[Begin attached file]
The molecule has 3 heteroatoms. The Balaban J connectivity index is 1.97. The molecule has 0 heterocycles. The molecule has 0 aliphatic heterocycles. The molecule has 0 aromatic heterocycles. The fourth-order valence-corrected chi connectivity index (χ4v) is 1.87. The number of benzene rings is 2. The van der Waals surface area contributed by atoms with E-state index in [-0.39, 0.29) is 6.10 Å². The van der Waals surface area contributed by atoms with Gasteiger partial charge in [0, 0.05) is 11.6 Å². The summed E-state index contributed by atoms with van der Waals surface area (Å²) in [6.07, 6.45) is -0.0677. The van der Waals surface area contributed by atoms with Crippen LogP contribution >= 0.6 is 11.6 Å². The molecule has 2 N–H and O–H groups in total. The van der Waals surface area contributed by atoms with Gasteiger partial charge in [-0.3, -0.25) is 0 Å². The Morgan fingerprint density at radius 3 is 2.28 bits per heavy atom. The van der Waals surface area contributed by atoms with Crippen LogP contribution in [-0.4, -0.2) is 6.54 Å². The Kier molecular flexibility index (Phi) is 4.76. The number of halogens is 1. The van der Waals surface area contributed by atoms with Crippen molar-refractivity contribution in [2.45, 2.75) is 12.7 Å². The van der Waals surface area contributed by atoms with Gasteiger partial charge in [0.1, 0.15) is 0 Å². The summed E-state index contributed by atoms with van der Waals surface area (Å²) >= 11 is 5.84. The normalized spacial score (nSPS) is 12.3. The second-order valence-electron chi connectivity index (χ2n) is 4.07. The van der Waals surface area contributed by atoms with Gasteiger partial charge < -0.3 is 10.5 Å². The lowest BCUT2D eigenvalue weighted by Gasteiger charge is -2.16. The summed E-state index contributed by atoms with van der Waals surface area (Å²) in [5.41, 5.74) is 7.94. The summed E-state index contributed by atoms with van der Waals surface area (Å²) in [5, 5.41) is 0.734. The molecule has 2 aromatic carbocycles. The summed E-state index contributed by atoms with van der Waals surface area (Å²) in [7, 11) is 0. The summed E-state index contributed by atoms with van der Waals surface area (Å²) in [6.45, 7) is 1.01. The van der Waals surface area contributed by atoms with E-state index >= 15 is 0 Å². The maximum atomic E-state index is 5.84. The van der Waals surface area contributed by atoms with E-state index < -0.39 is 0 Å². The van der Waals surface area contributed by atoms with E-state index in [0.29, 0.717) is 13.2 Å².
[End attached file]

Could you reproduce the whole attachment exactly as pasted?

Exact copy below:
The molecule has 3 heteroatoms. The Balaban J connectivity index is 1.97. The molecule has 0 heterocycles. The molecule has 0 aliphatic heterocycles. The molecule has 0 aromatic heterocycles. The fourth-order valence-corrected chi connectivity index (χ4v) is 1.87. The number of benzene rings is 2. The van der Waals surface area contributed by atoms with E-state index in [-0.39, 0.29) is 6.10 Å². The van der Waals surface area contributed by atoms with Gasteiger partial charge in [0, 0.05) is 11.6 Å². The summed E-state index contributed by atoms with van der Waals surface area (Å²) in [6.07, 6.45) is -0.0677. The van der Waals surface area contributed by atoms with Crippen LogP contribution >= 0.6 is 11.6 Å². The molecule has 2 N–H and O–H groups in total. The van der Waals surface area contributed by atoms with Gasteiger partial charge in [-0.3, -0.25) is 0 Å². The Morgan fingerprint density at radius 3 is 2.28 bits per heavy atom. The van der Waals surface area contributed by atoms with Crippen LogP contribution in [-0.4, -0.2) is 6.54 Å². The Kier molecular flexibility index (Phi) is 4.76. The number of halogens is 1. The van der Waals surface area contributed by atoms with Crippen molar-refractivity contribution in [2.45, 2.75) is 12.7 Å². The van der Waals surface area contributed by atoms with Gasteiger partial charge in [0.1, 0.15) is 0 Å². The summed E-state index contributed by atoms with van der Waals surface area (Å²) >= 11 is 5.84. The normalized spacial score (nSPS) is 12.3. The second-order valence-electron chi connectivity index (χ2n) is 4.07. The van der Waals surface area contributed by atoms with Gasteiger partial charge < -0.3 is 10.5 Å². The lowest BCUT2D eigenvalue weighted by Gasteiger charge is -2.16. The summed E-state index contributed by atoms with van der Waals surface area (Å²) in [5.41, 5.74) is 7.94. The summed E-state index contributed by atoms with van der Waals surface area (Å²) in [5, 5.41) is 0.734. The molecule has 2 aromatic carbocycles. The summed E-state index contributed by atoms with van der Waals surface area (Å²) in [7, 11) is 0. The summed E-state index contributed by atoms with van der Waals surface area (Å²) in [6.45, 7) is 1.01. The van der Waals surface area contributed by atoms with E-state index >= 15 is 0 Å². The maximum atomic E-state index is 5.84. The van der Waals surface area contributed by atoms with E-state index < -0.39 is 0 Å². The van der Waals surface area contributed by atoms with E-state index in [0.29, 0.717) is 13.2 Å².